Girl arrested for doodling.

Alright, well this is somewhat old news, was last month, but it’s a very interesting story. Seems New York has redefined zero tolerance, as they arrest a 12 year old girl for doodling on her desk.

(CNN) — There was no profanity, no hate. Just the words, “I love my friends Abby and Faith. Lex was here 2/1/10 ” scrawled on the classroom desk with a green marker.

Alexa Gonzalez, an outgoing 12-year-old who likes to dance and draw, expected a lecture or maybe detention for her doodles earlier this month. Instead, the principal of the Junior High School in Forest Hills, New York, called police, and the seventh-grader was taken across the street to the police precinct.

Alexa’s hands were cuffed behind her back, and tears gushed as she was escorted from school in front of teachers and — the worst audience of all for a preadolescent girl — her classmates.

“They put the handcuffs on me, and I couldn’t believe it,” Alexa recalled. “I didn’t want them to see me being handcuffed, thinking I’m a bad person.”

Alexa is no longer facing suspension, according a spokeswoman for the New York City Department of Education. Still, the case of the doodling preteen is raising concerns about the use of zero tolerance policies in schools.

Critics say schools and police have gone too far, overreacting and using well-intended rules for incidents involving nonviolent offenses such as drawing on desks, writing on other school property or talking back to teachers.

“We are arresting them at younger and younger ages [in cases] that used to be covered with a trip to the principal’s office, not sending children to jail,” said Emma Jordan-Simpson, executive director of the Children’s Defense Fund, a national children’s advocacy group.

There aren’t any national studies documenting how often minors become involved with police for nonviolent crimes in schools. Tracking the incidents depends on how individual schools keep records. Much of the information remains private, since it involves juveniles.

But one thing is sure: Alexa’s case isn’t the first in the New York area. One of the first cases to gain national notoriety was that of Chelsea Fraser. In 2007, the 13-year-old wrote “Okay” on her desk, and police handcuffed and arrested her. She was one of several students arrested in the class that day; the others were accused of plastering the walls with stickers.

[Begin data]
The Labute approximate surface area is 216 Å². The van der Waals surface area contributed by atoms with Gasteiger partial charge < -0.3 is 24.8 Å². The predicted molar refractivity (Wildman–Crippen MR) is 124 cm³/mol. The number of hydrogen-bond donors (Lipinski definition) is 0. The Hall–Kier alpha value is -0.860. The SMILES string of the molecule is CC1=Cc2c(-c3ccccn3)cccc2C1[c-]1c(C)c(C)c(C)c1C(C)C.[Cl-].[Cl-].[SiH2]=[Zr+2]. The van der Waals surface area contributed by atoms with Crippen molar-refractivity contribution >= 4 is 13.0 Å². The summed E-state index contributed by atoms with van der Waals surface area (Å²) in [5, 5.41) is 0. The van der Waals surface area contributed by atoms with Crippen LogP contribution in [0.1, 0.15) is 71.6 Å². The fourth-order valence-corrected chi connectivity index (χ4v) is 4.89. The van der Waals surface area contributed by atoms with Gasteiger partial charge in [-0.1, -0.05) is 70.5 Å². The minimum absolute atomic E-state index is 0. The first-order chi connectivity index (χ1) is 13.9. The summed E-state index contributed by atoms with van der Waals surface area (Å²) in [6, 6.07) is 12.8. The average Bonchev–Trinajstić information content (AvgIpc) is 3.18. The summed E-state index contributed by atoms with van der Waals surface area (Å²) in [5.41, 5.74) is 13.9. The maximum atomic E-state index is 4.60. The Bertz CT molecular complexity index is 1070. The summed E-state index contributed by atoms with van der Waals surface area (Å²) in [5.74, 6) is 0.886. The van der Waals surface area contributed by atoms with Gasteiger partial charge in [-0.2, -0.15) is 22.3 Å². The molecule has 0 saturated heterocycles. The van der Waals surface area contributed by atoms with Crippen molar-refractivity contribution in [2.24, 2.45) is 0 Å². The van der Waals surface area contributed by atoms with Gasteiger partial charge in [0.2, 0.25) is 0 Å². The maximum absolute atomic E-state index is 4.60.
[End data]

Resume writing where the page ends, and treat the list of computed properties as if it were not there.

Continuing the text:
At schools across the country, police are being asked to step in. In November, a food fight at a middle school in Chicago, Illinois, resulted in the arrests of 25 children, some as young as 11, according to the Chicago Police Department.

The Strategy Center, a California-based civil rights group that tracks zero tolerance policies, found that at least 12,000 tickets were issued to tardy or truant students by Los Angeles Police Department and school security officers in 2008. The tickets tarnished students’ records and brought them into the juvenile court system, with fines of up to $250 for repeat offenders.

The Strategy Center opposes the system. “The theory is that if we fine them, then they won’t be late again,” said Manuel Criollo, lead organizer of the “No to Pre-Prison” campaign at The Strategy Center. “But they just end up not going to school at all.”

His group is trying to stop the LAPD and the school district from issuing the tickets. The Los Angeles School District says the policy is designed to reduce absenteeism.

And another California school — Highland High School in Palmdale — found that issuing tardiness tickets drastically cut the number of pupils being late for class and helped tone down disruptive behavior. The fifth ticket issued landed a student in juvenile traffic court.

In 1998, New York City took its zero tolerance policies to the next level, placing school security officers under the New York City Police Department. Today, there are nearly 5,000 employees in the NYPD School Safety Division. Most are not police officers, but that number exceeds the total police force in Washington, D.C.

In contrast, there are only about 3,000 counselors in New York City’s public school system. Critics of zero tolerance policies say more attention should be paid to social work, counseling and therapy.

“Instead of a graduated discipline approach, we see … expulsions at the drop of a hat,” said Donna Lieberman, an attorney with the New York branch of the American Civil Liberties Union.

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  • About the Author

    Jesse Smith is currently an Unoccupied 20 year old male living in Georgia, hopefully his next leap, will be the leap home. He loves photography, graphic design and is a Huge fan of almost any movies. He also enjoys his fair share of sitcoms, especially Seinfeld. You can view his photography/graphic design portfolio at http://jesse.skiptracedesign.com

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